The other day I was driving down Moffet Road by Carroll Fowler Elementary School with the windows rolled down. I heard the sound of kids playing, which for me has always been a very peaceful sound. The sound of hundreds of kids shouting, playing, talking into a blend of youthful expression is a happy one. I think because it takes me back to the days of just having a good time, far removed from the adult world of responsibilities.
There used to be the sound of chains clanking on the tetherball poles but I think someone decided against them out of safety concerns. On some campuses they've gone the same way of the monkey bars and tug-of-war.
That sound takes me back to my own days on the playground. We're talking late 1960's, mind you, but it seems like yesterday.
My first school was Catherine Everett Elementary in Modesto. The playground was within earshot of our front door. I'd walk home for lunch and remember the theme song of "Bewitched" meant it was time to head back.
While a lot of education went on inside the classroom, a lot of life's lessons were learned on the playground during recess.
It was on the playground when we first learned of the cruelties of childhood. That's where the bad kids picked on the weaker kids. The yard duty always flagged somebody down and made an "arrest," taking a kid from a world of fun to either stand by the wall or head to a world of doom in the principal's office. Back then the principal was the judge, jury and executioner. He could -- and did -- administer justice swiftly.
It was on the playground that I learned that dangerous living often resulted in pain. There was always some kid knocking himself out or conking his head on the monkey bars. I personally learned that spinning yourself silly until you're dizzy is not a good way to pass the time as your await the teacher to open the classroom. I did a face plant - more like cheese grate -- on the asphalt. After the teacher took me in and washed the grit off my stinging face, I was sent home to recover.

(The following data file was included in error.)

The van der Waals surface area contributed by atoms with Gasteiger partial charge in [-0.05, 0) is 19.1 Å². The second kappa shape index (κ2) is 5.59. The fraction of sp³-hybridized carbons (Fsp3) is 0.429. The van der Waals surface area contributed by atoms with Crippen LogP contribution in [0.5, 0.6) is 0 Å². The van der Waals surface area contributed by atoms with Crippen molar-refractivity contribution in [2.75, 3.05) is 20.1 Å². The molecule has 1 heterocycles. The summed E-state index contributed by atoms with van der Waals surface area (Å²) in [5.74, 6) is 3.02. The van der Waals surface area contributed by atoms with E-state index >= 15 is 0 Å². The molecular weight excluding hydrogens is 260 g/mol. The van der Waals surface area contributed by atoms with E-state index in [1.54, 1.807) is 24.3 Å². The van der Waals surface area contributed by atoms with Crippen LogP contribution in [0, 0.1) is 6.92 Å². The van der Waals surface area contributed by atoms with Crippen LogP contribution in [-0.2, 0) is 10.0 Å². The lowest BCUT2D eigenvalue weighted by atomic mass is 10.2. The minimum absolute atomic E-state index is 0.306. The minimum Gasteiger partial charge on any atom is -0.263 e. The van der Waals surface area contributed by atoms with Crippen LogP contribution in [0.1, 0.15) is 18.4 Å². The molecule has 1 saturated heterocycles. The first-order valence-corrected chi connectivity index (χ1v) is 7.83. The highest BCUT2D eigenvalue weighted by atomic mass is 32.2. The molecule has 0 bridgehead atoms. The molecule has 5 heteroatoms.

The playground is where you develop the concept of popularity. If you were like me, you learned what it felt like to have others notice your shortcomings as you were among the last students picked for dodge ball teams. I was among the ranks of the mediocre in terms of athletics.
But what I lacked in athletic prowess I made up for in the classroom. I was called "brain," a term I hated. I felt like a freak, some kind of overdeveloped organ of gray matter; but I knew I wasn't any smarter than the next student. I just paid attention and did my work. I also felt like they were trying to butter me up so that I would display my answers so they could copy during tests. Shielding my answers from their eyes with a cupped hand certainly did not help out with my popularity.
While it technically wasn't at school, a store parking lot is where I learned the value of looking both ways before crossing the road. Modesto Police sponsored some kind of Road Safety Fair in the parking of Montgomery Wards (now Burlington Coat Factory) on McHenry Avenue. Officers set up a little mini-road system and we all had to try to cross the "street" as officers stood by with those little peddle cars, itching to mow down any kid who failed to look both ways. Apparently I failed to look both way and off to my side I heard an officer yell, "Bam! You're dead!" and proceed to lecture me that I didn't look his way. I felt like crying for I was official road kill. The humiliation impressed upon me a very real determination that I was always going to look every time I crossed a road on foot.